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Re: [civilwarwest] Re: Was Pemberton Wrong, Bad, Incompetent (Vicksburg Campaign)

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  • "Holger KlaƟmann"
    This mistake on Johntson s part is new to me. One might guess what drove him: fear for a raid against his LOC or some part of eastern MS / western AL, or
    Message 1 of 52 , Jan 9, 2013
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      This mistake on Johntson's part is new to me. One might guess what drove him: fear for a raid against his LOC or some part of eastern MS / western AL, or maybe, as you hint, he was more concerned with affairs in TN. Perhaps he thought Vicksburg to be impregnable?

      Does anybody know if there are contemporary sources covering this subject?

      Kind regards,
      Holger

      -------- Original-Nachricht --------
      > Datum: Wed, 09 Jan 2013 17:52:36 -0000
      > Von: "Tony" <tony_gunter@...>
      > An: civilwarwest@yahoogroups.com
      > Betreff: [civilwarwest] Re: Was Pemberton Wrong, Bad, Incompetent (Vicksburg Campaign)

      > Sorry, meant to say:
      >
      >
      > BAD: Pemberton really should have spent some energy developing intel on
      > the area south of the railroad. When the sh*t hit the fan, Pemberton's troops
      > acted like they were the visiting team, often taking the wrong roads and
      > failing to understand the location and direction of Grant's movements.
      > Regarding the cavalry Johnston failed to return, Pemberton had other options:
      > abandon north mississippi temporarily and pull most of his cavalry south.
      > Vicksburg was much more important strategically, and it would take a couple
      > of weeks for the federals to realize that most of the cavalry was gone from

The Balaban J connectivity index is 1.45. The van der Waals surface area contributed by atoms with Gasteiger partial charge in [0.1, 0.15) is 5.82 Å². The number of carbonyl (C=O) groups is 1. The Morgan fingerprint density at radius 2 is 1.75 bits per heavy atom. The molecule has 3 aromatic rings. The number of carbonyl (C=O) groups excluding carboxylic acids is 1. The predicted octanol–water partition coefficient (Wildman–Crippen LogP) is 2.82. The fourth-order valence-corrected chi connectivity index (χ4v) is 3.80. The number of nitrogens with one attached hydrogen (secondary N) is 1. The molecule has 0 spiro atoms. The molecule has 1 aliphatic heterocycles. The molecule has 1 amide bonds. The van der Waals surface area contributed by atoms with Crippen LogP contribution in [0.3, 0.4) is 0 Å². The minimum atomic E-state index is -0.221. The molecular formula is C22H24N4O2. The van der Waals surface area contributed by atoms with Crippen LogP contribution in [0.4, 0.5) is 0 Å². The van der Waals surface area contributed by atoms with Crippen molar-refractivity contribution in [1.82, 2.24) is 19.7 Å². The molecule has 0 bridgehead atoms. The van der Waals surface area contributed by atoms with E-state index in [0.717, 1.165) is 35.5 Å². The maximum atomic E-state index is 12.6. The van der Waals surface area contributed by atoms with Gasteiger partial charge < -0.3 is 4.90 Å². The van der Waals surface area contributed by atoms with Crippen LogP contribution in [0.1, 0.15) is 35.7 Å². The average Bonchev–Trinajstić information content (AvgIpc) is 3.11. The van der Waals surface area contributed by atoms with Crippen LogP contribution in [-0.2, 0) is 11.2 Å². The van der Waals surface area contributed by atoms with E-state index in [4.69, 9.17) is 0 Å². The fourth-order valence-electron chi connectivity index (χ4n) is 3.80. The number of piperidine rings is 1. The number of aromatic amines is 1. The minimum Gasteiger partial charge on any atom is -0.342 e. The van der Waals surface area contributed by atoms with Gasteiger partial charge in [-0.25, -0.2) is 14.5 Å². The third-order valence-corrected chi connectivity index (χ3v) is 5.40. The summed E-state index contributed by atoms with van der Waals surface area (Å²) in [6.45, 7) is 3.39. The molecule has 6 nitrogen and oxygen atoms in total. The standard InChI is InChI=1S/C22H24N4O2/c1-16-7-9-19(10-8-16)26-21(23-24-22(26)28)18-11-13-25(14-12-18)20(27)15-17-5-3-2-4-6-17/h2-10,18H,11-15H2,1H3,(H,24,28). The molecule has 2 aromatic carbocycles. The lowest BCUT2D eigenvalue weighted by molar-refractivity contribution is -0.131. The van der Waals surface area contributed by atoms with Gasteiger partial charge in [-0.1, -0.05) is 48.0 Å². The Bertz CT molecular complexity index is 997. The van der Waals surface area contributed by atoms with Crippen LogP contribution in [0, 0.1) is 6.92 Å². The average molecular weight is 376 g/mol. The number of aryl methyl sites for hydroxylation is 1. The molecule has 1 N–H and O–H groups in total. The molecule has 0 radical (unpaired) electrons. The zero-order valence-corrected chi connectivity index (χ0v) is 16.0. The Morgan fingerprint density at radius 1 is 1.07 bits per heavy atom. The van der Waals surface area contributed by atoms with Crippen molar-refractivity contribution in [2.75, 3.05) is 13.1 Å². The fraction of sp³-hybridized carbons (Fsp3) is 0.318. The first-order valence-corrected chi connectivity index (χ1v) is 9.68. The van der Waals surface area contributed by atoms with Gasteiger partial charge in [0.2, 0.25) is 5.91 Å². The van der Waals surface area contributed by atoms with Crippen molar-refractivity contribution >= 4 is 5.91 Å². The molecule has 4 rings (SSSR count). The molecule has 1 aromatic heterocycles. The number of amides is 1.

> their front.
      >
      > UGLY: Johnston really didn't need to hold onto Van Dorn's cavalry division
      > after Pemberton had requested it be returned multiple times. With the
      > size of the threat facing Pemberton and the lack of activity in Tennessee, it
      > seems bizarre that Johnston was calling for reinforcements from Pemberton
      > just before Grant's surprise move south. Johnston also failed to keep a
      > reserve force between the two departments that rapidly could respond to any
      > unexpected threat. Johnston seems to have been acting more as the head of
      > the department of tennessee rather than a theater commander.
      >
      >
      >
      >
      >
    • Ned Baldwin
      ... He did receive direction from Halleck; Halleck did not remain Mute. ... Baseless. ... Would there have been a disaster at Holly Springs without the
      Message 52 of 52 , Jan 10, 2013
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        --- In civilwarwest@yahoogroups.com, "Tony" wrote:
        > Starting in early October IIRC, Grant asked repeatedly for direction. What am I to do? What is my objective? How should I proceed. Receiving absolutely no direction from Halleck, Grant outlined a plan: consolidate his force against Holly Springs, drive Pemberton south rebuilding the railroad as he went, take Vicksburg from the interior. Still, Halleck remained mute about Grant's objectives, despite the fact that Halleck was aware that McClernand had bent Lincoln's ear towards a riverine campaign.
        >
        >

        He did receive direction from Halleck; Halleck did not remain Mute.



        > So we have Lincoln stabbing Grant in the back, and Halleck feeding him lies.
        >

        Baseless.


        >
        Would there have been a disaster at Holly Springs without the riverine expedition?
        >

        Absolutely.



        > As far as inventing my own history, go bugger yourself in the earhole.
        >

        Truth hurts huh.
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